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Instructor Class Description

Time Schedule:

Brian Reed
ENGL 338
Seattle Campus

Modern Poetry

Poetry in the modernist mode, including such poets as Yeats, Eliot, Pound, Auden, and Moore.

Class description

This course ponders when, how, and why American poets begin to write “modernist� verse. We will begin by looking at different kinds of “vernacular modernism� that emerge around 1910 (Imagism, the Chicago School) and examine a later figure who extends and complicates this mode (Langston Hughes). Poetry, these various figures believed, should be written in a language as close to everyday American speech as possible. Not everyone agreed. We will look at two other kinds of 1910s modernism that questioned whether an “everyday,� “common,� and “natural� language was anything other than a populist fiction: first, Gertrude Stein’s and Mina Loy’s avant-garde verse and, second, the oblique allusive ironic style pioneered by T.S. Eliot in Prufrock and Other Observations. After a survey of several of the ambitious “high modernists� who dominate the 1920s (Moore, Pound, Stevens, Williams), we will spend several days concentrating on the most famous modernist poem, T.S. Eliot’s “The Waste Land.� How did this one peculiar poem end up symbolizing a generation and an era?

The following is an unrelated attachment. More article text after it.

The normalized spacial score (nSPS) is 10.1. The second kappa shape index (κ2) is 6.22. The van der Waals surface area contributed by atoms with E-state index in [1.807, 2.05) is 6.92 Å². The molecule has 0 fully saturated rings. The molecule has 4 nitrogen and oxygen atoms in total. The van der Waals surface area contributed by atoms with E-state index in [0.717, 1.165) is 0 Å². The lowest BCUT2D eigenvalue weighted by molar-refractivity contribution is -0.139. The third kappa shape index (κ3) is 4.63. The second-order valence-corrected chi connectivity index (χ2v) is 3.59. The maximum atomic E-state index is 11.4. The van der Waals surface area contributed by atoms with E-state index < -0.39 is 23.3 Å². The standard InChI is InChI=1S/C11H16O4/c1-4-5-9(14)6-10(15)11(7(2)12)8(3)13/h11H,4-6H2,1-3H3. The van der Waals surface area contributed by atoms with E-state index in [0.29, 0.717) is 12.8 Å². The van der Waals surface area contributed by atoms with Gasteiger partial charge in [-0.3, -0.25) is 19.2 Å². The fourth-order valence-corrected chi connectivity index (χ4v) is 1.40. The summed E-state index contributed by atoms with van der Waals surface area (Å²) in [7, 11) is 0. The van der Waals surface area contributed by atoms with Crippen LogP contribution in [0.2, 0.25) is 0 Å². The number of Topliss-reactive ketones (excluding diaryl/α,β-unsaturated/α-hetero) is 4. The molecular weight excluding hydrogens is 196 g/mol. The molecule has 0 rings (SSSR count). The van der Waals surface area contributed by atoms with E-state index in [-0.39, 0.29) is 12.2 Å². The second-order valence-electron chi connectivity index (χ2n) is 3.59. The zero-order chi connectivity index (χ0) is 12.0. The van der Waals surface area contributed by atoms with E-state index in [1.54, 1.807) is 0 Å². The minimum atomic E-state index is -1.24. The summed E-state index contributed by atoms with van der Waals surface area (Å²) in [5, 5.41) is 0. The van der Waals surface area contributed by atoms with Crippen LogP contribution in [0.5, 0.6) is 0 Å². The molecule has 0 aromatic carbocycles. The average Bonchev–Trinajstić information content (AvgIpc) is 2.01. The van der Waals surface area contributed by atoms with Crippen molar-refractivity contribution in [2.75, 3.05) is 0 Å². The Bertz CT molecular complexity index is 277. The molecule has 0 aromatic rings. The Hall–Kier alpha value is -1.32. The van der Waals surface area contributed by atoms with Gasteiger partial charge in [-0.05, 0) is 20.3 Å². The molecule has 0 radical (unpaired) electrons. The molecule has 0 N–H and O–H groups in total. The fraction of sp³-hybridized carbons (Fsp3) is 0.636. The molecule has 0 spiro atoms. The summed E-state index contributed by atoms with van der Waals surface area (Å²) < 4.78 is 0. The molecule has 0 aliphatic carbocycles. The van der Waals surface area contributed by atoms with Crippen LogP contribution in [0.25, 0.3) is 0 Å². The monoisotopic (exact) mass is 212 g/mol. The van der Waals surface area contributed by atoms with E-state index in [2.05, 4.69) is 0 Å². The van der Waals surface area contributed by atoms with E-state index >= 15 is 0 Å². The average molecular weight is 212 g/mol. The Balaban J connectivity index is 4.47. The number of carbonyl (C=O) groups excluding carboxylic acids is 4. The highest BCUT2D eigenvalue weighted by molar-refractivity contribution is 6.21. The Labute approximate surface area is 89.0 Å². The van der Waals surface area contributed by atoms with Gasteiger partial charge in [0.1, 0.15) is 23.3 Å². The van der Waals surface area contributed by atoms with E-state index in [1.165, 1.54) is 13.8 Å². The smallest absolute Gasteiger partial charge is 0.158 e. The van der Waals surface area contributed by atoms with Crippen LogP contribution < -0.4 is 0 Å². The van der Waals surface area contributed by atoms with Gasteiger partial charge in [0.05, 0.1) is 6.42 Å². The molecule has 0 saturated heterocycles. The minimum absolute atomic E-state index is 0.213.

Student learning goals

General method of instruction

Lecture/discussion mix.

Recommended preparation

Recommended: English 202 and 302 or equivalent.

Previous coursework in poetry helpful but not necessary.

Class assignments and grading

Two essays and a final exam.

Paper #1 -- 20% Paper #2 -- 35% Final Exam -- 45%


The information above is intended to be helpful in choosing courses. Because the instructor may further develop his/her plans for this course, its characteristics are subject to change without notice. In most cases, the official course syllabus will be distributed on the first day of class.
Last Update by Brian Reed
Date: 10/23/2013